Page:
Her Majesty The Queen v. Nigel Vernon Lafrance

(Alberta) (Criminal) (As of Right)


Canadian charter (Criminal) - Right to counsel (s. 10(b)) - Criminal law - Charter of Rights - Detention - Right to counsel - Whether the majority of the Court of Appeal erred in finding that the respondent’s rights under s. 10 of the Charter were breached - Canadian Charter of Rights and Freedoms, s. 10(b).



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The respondent was found guilty by a jury of second-degree murder. Shortly after the killing of the victim, police obtained a warrant to search the respondent’s house, and he was asked to voluntarily provide a statement to police while the search was being executed. The respondent agreed to do so, and he was interviewed in March 2015. He was not arrested at that time and was not provided with his Charter rights. Following the interview, the respondent consented to giving his fingerprints and a blood sample for DNA analysis, and he turned over his cell phone and some of his clothing. The respondent was subsequently arrested for murder in April 2015. He was given his Charter rights and the opportunity to contact legal counsel. After speaking to a lawyer, the respondent was interviewed and confessed to the murder. At trial, he brought an application seeking the exclusion of the evidence obtained as a result of the interviews, alleging his s. 10(b) Charter right had been breached on both occasions. The trial judge dimissed the application.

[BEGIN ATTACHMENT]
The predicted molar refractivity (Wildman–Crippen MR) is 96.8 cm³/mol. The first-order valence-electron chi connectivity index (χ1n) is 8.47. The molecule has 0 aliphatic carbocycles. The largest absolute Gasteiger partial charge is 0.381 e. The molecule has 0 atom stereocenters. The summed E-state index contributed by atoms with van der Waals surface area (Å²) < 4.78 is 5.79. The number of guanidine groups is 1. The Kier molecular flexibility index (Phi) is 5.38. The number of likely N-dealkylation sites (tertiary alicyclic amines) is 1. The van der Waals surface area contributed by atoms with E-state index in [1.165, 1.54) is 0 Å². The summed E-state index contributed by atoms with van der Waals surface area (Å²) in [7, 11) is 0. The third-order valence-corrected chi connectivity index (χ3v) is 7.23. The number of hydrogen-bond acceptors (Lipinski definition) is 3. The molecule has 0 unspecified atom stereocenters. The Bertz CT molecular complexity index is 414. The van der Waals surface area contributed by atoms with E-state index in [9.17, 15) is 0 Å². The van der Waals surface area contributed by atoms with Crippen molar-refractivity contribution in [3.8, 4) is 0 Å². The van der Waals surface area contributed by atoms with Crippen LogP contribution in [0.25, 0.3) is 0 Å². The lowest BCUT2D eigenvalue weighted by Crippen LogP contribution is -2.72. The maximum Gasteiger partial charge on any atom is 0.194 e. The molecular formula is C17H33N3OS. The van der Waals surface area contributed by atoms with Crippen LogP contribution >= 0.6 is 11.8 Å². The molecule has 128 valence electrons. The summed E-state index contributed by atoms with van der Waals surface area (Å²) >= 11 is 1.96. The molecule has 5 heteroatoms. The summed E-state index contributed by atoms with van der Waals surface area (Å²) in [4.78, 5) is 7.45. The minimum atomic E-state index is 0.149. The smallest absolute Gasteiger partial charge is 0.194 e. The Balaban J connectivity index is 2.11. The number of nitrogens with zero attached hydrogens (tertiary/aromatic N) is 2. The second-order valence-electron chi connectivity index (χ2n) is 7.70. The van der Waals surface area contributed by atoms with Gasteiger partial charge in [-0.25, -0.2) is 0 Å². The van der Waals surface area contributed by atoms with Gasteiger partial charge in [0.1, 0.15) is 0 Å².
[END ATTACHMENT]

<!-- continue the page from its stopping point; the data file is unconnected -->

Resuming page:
The respondent appealed his conviction. A majority of the Court of Appeal for Alberta allowed the appeal, set aside the respondent’s conviction and ordered a new trial. It found that the respondent’s s. 10(b) rights had been breached during both interviews, and held that the evidence obtained as a result of the interviews should be excluded under s. 24(2) of the Charter. In dissent, Wakeling J.A. would have dismissed the appeal.